James P. Moran BSBA 62, MBA 68 -- Four years after his death, friends, family, and dignitaries gathered to officially recognize James P. Moran's dedication to Canton during the 40 years he lived in the community. Moran was honored in a ceremony Sunday afternoon that named the new water treatment facility on Pecunit Street in his honor.

Moran, who passed away in 2006 at age 70, is remembered not only in Canton but also in Milton, where he grew up and later returned to live for the final four years of his life. Moran worked hard and gave back to the towns that he loved.

“Extraordinary results often come from so-called ordinary people exercising persistence, imagination, and hard work. Jim Moran, with his winning personality, was a perfect example of all those and more,” said Selectman Chairman Victor Del Vecchio.

Listening to the accolades for her late husband was “bittersweet,” said Mary Moran, who called the day a “wonderful tribute to Jim.” Maureen Moran said her father “would have been pleased, overwhelmed and humbled.”

Capital Planning Committee member Joe Croce was behind the plan to name the Water treatment plant after his long-time friend.

“Jim and I are two Milton kids,” he said. “We grew up together. We started kindergarten in 1940 and graduated from Milton High in 1953.”

Croce and Moran both coincidentally moved to Canton in 1965, and worked as Little League coaches.

“Jimmy was involved from day one with committees,” said Croce. “He was very civic-minded.”

Croce said Moran was involved in the Water and Sewer Rate Commission, and provided data to the town that allowed Canton move forward with plans to build the treatment plant.

“Town Meeting agreed to fund it, and what better guy to name this facility after than my buddy Jim,” said Croce.

Moran received both his undergraduate degree and an MBA from Suffolk University, and spent time in the Navy. When he and Mary married, they moved to Canton where they lived on Jeffries Road for 40 years. Moran started working at Ocean Spray Cranberry in 1963 and remained there for 34 years, retiring as assistant treasurer in 1997.

In addition to his career at Ocean Spray, Moran was active in Canton and served on several town boards and committees including the Canton Housing Authority, Capital Planning Committee, School Committee, Finance Committee and the Water and Sewer Rate Policy Committee.

“When Jim was 66, we felt the house was too much,” Mary said. They sold their Jeffries Street home to their daughter and son-in-law, and moved to Fuller Village in Milton, situated at the other end of Brush Hill Road from where Moran grew up. “It was like he came full circle,” Mary said.

In the four years he lived in Milton before his death, Moran was an elected Town Meeting Member, and continued to be active in his new neighborhood by creating the Fuller Village Men's Club.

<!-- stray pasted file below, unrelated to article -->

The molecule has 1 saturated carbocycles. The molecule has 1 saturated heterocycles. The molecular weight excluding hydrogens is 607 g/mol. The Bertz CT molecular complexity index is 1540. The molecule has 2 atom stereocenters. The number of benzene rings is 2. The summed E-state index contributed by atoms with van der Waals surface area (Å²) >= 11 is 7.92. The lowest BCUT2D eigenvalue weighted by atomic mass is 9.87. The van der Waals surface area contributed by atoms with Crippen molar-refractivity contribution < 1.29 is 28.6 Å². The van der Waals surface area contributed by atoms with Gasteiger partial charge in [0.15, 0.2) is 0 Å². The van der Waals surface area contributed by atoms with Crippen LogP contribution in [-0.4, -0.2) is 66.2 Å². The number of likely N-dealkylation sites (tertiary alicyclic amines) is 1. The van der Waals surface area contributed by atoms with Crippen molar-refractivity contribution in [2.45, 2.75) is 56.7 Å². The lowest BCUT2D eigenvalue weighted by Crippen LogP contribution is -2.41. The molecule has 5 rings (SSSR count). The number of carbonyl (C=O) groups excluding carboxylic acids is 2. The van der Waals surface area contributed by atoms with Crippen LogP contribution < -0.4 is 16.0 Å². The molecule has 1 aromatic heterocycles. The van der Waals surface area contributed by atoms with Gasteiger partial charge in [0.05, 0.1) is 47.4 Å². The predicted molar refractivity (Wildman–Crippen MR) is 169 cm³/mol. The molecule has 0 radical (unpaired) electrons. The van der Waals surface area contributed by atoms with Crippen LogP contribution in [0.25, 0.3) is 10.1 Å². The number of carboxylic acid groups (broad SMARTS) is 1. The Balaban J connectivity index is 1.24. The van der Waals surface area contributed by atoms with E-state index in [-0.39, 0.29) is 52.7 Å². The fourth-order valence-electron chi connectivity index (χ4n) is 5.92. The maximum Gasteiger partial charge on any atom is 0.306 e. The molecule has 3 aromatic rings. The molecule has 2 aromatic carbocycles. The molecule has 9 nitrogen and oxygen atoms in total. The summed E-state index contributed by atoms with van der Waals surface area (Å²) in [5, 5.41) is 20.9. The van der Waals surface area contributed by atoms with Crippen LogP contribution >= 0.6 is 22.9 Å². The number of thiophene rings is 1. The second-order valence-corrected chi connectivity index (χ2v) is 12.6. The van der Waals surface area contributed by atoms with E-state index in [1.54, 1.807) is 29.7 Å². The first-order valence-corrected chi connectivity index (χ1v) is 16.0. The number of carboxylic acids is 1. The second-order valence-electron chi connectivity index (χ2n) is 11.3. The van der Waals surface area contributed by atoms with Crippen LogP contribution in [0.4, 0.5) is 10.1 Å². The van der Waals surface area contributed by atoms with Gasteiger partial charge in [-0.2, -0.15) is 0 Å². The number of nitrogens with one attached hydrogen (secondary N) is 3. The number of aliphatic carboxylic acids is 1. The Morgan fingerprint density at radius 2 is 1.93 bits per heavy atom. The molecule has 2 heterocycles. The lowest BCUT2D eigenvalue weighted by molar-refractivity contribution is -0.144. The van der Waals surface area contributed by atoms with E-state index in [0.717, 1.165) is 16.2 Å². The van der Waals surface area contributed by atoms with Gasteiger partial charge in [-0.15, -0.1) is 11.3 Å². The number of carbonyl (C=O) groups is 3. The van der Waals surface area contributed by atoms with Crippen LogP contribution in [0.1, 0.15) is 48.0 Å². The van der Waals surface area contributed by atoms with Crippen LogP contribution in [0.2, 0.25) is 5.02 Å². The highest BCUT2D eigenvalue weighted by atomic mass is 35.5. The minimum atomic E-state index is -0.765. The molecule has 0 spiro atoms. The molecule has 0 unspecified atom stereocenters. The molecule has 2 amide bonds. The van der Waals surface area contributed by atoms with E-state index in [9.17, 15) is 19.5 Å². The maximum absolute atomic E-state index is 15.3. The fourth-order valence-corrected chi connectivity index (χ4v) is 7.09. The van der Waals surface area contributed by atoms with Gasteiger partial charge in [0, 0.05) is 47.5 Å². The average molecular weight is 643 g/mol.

“He contributed to two communities and Fuller Village,” said Senator Brian Joyce who presented the family with a citation from the Senate. “His loss is felt not just in Canton, but in Milton and in Fuller Village,” Joyce called Moran “one of the nicest people I ever had the pleasure of meeting.”

State Rep. William Galvin, D-Canton, for whom Moran served as campaign treasurer also had high praise for Moran.

“Jim always had great advice. He had a great mind.”

Galvin said having Moran as his campaign treasure was the best thing he ever did. “With Jim, you got Mary, and I was fortunate that I got Mary, too.”

“We were a partnership. I was his back-up,” said Mary. “I did the errands, picked up the mail. I knew he wouldn't be happy doing nothing and I supported him.”

“They were a team,” said Bill Mulford a friend, Jeffries Street neighbor, and golfing buddy. “Everybody loved Jim. He was a decent, honest guy.”

“Jim would be comforted in the knowledge that the facility bearing his name, for which he was instrumental in planning, will provide generations of Canton citizens and families with clean, affordable water….” Del Vecchio said.

The new James P. Moran Water Treatment Facility will pump “just under a million gallons of water a day, representing an amazing 38 percent of the average daily water supply to the town,” Del Vecchio said. And now a simple act like turning on a faucet will, for many, bring a flood of memories of the man who worked alongside his friends to make the James P Moran Treatment Facility a reality.

Moran's measure--what he did and what he gave to the communities in which he lived--is large. He is remembered for his smile, his infectious laughter, his attention to detail, his scrupulous spreadsheets, his fairness, his willingness to listen to all sides of an issue, and having no agenda but the betterment of the town.

Among the attendees were Moran's wife Mary, daughter Maureen Moran, son-in law Kevin Cloherty, and granddaughter Megan Cloherty, who at two-and-a half knows her “Grandpa Jim” only from photos around the house. Also present were his brothers Peter and Jack Moran; his sisters, Kathleen Lynch, Rita Theriault, and Rose Cavanaugh; and Mary K. Moran, his sister-in-law.

My dad was a superb human being who cared deeply about the town of Canton,” said Maureen. “Four years after his death, his loss is still deeply felt, not only by his family, but also by those with whom he worked in town. We’re so grateful that the town has honored him in this way.”
Canton Citizen, May 27, 2010